Police testify about voice recorders in home of accused Winnipeg letter bomber
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WINNIPEG — A police officer says she found two digital voice recorders in the Winnipeg home of a man accused of sending a letter bomb that was set off by a voice recorder, seriously injuring his ex-wife's lawyer.
Guido Amsel, who is 51, has pleaded not guilty to five counts of attempted murder and several explosives-related charges after three letter bombs were sent to two Winnipeg law offices and his ex-wife’s workplace in July 2015.
Winnipeg police identification officer Susan Roy-Haegeman testified Thursday that the voice recorders were among several items she seized and photographed from Amsel's home.
The trial has previously heard the package which resulted in lawyer Maria Mitousis losing her right contained a digital voice recorder with explosives inside and a note in the package instructed her to press play on the recorder.
Amsel is being tried by judge alone.
Det. Paul Barber testified Thursday that an alternative suspect was questioned in August 2015, but was released without charges.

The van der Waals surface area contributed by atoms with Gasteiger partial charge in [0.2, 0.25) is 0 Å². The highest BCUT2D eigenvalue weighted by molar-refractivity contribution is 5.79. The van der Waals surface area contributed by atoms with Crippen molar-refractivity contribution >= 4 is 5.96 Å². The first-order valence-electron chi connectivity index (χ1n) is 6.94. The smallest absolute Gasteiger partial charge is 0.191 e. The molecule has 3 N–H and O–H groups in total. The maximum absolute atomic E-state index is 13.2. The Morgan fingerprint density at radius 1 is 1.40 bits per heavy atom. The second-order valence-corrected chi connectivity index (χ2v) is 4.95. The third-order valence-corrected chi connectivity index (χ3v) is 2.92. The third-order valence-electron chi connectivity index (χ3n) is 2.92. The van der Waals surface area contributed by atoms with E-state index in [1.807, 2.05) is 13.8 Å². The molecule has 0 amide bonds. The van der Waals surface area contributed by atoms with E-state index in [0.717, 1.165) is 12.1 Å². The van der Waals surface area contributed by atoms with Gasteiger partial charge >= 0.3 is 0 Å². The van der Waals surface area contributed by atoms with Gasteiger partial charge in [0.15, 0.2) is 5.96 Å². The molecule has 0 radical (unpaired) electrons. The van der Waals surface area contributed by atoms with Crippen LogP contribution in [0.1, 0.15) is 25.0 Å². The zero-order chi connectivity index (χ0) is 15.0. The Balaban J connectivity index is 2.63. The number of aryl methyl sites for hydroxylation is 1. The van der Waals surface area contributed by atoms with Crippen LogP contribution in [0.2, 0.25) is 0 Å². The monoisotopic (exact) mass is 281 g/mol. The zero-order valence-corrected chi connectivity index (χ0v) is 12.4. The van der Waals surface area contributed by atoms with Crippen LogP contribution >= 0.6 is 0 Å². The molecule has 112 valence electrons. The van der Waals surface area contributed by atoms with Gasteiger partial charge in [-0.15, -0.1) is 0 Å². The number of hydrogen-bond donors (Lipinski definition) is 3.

"He was eliminated as a suspect," Barber told court.
Barber also testified Amsel’s former defence counsel requested police to play the audio on the two digital recorders found in Amsel’s home.
Court heard it took investigators several months to review the audio, but it didn't contain anything relevant to the investigation.
Roy-Haegeman testified a hot water tank in Amsel's basement had a piece cut out of it and that she also found pieces of copper with “crimped ends.”
During cross-examination Roy-Haegeman told court all the missing pieces of the hot water tank seemed to be accounted for.
The trial has previously heard one of the bombs, which was safely detonated at Amsel’s ex-wife’s workplace, contained pieces of copper.